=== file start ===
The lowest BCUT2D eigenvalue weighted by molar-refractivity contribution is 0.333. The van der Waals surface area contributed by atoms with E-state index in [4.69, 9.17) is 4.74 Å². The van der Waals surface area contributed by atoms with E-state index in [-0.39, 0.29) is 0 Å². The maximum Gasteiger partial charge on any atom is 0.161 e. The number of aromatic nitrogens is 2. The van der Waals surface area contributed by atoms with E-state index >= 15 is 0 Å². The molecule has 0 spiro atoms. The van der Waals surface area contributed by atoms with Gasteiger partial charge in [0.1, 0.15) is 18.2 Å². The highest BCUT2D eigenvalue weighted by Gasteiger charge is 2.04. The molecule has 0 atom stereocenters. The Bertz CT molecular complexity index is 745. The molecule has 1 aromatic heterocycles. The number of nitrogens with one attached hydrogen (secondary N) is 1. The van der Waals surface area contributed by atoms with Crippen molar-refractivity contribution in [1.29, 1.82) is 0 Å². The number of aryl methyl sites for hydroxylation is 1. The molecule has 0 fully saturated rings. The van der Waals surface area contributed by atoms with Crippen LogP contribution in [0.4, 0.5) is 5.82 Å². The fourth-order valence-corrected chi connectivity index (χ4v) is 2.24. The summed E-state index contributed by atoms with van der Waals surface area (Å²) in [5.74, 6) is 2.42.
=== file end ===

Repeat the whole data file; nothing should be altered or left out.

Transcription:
The lowest BCUT2D eigenvalue weighted by molar-refractivity contribution is 0.333. The van der Waals surface area contributed by atoms with E-state index in [4.69, 9.17) is 4.74 Å². The van der Waals surface area contributed by atoms with E-state index in [-0.39, 0.29) is 0 Å². The maximum Gasteiger partial charge on any atom is 0.161 e. The number of aromatic nitrogens is 2. The van der Waals surface area contributed by atoms with E-state index >= 15 is 0 Å². The molecule has 0 spiro atoms. The van der Waals surface area contributed by atoms with Gasteiger partial charge in [0.1, 0.15) is 18.2 Å². The highest BCUT2D eigenvalue weighted by Gasteiger charge is 2.04. The molecule has 0 atom stereocenters. The Bertz CT molecular complexity index is 745. The molecule has 1 aromatic heterocycles. The number of nitrogens with one attached hydrogen (secondary N) is 1. The van der Waals surface area contributed by atoms with Crippen molar-refractivity contribution in [1.29, 1.82) is 0 Å². The number of aryl methyl sites for hydroxylation is 1. The molecule has 0 fully saturated rings. The van der Waals surface area contributed by atoms with Crippen LogP contribution in [0.4, 0.5) is 5.82 Å². The fourth-order valence-corrected chi connectivity index (χ4v) is 2.24. The summed E-state index contributed by atoms with van der Waals surface area (Å²) in [5.74, 6) is 2.42.